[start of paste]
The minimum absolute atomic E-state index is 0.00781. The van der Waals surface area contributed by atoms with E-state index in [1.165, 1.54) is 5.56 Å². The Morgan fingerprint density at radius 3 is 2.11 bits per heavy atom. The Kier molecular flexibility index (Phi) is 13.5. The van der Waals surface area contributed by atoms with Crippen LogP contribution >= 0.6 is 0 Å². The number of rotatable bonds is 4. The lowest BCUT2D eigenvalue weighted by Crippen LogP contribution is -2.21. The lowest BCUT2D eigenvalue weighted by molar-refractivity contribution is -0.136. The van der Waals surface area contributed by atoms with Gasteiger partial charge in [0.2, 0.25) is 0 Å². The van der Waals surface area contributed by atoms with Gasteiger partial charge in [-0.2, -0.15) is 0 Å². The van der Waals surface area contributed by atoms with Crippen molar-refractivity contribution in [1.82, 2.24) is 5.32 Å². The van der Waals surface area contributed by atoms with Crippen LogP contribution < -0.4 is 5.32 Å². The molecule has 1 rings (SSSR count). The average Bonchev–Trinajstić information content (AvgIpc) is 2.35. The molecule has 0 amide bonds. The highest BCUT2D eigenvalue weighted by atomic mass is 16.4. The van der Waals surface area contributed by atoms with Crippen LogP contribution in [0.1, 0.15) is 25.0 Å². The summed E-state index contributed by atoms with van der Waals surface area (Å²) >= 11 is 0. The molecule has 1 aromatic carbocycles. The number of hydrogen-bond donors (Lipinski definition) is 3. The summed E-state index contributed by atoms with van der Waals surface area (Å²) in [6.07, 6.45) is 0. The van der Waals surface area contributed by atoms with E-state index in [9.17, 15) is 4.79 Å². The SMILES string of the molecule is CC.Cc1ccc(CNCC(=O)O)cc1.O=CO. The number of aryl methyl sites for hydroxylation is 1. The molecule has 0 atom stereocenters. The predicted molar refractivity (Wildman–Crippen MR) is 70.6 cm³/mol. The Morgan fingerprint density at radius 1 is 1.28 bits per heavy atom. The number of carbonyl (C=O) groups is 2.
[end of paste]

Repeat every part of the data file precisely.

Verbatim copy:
The minimum absolute atomic E-state index is 0.00781. The van der Waals surface area contributed by atoms with E-state index in [1.165, 1.54) is 5.56 Å². The Morgan fingerprint density at radius 3 is 2.11 bits per heavy atom. The Kier molecular flexibility index (Phi) is 13.5. The van der Waals surface area contributed by atoms with Crippen LogP contribution >= 0.6 is 0 Å². The number of rotatable bonds is 4. The lowest BCUT2D eigenvalue weighted by Crippen LogP contribution is -2.21. The lowest BCUT2D eigenvalue weighted by molar-refractivity contribution is -0.136. The van der Waals surface area contributed by atoms with Gasteiger partial charge in [0.2, 0.25) is 0 Å². The van der Waals surface area contributed by atoms with Gasteiger partial charge in [-0.2, -0.15) is 0 Å². The van der Waals surface area contributed by atoms with Crippen molar-refractivity contribution in [1.82, 2.24) is 5.32 Å². The van der Waals surface area contributed by atoms with Crippen LogP contribution < -0.4 is 5.32 Å². The molecule has 1 rings (SSSR count). The average Bonchev–Trinajstić information content (AvgIpc) is 2.35. The molecule has 0 amide bonds. The highest BCUT2D eigenvalue weighted by atomic mass is 16.4. The van der Waals surface area contributed by atoms with Crippen LogP contribution in [0.1, 0.15) is 25.0 Å². The summed E-state index contributed by atoms with van der Waals surface area (Å²) >= 11 is 0. The molecule has 1 aromatic carbocycles. The number of hydrogen-bond donors (Lipinski definition) is 3. The summed E-state index contributed by atoms with van der Waals surface area (Å²) in [6.07, 6.45) is 0. The van der Waals surface area contributed by atoms with E-state index in [9.17, 15) is 4.79 Å². The SMILES string of the molecule is CC.Cc1ccc(CNCC(=O)O)cc1.O=CO. The number of aryl methyl sites for hydroxylation is 1. The molecule has 0 atom stereocenters. The predicted molar refractivity (Wildman–Crippen MR) is 70.6 cm³/mol. The Morgan fingerprint density at radius 1 is 1.28 bits per heavy atom. The number of carbonyl (C=O) groups is 2.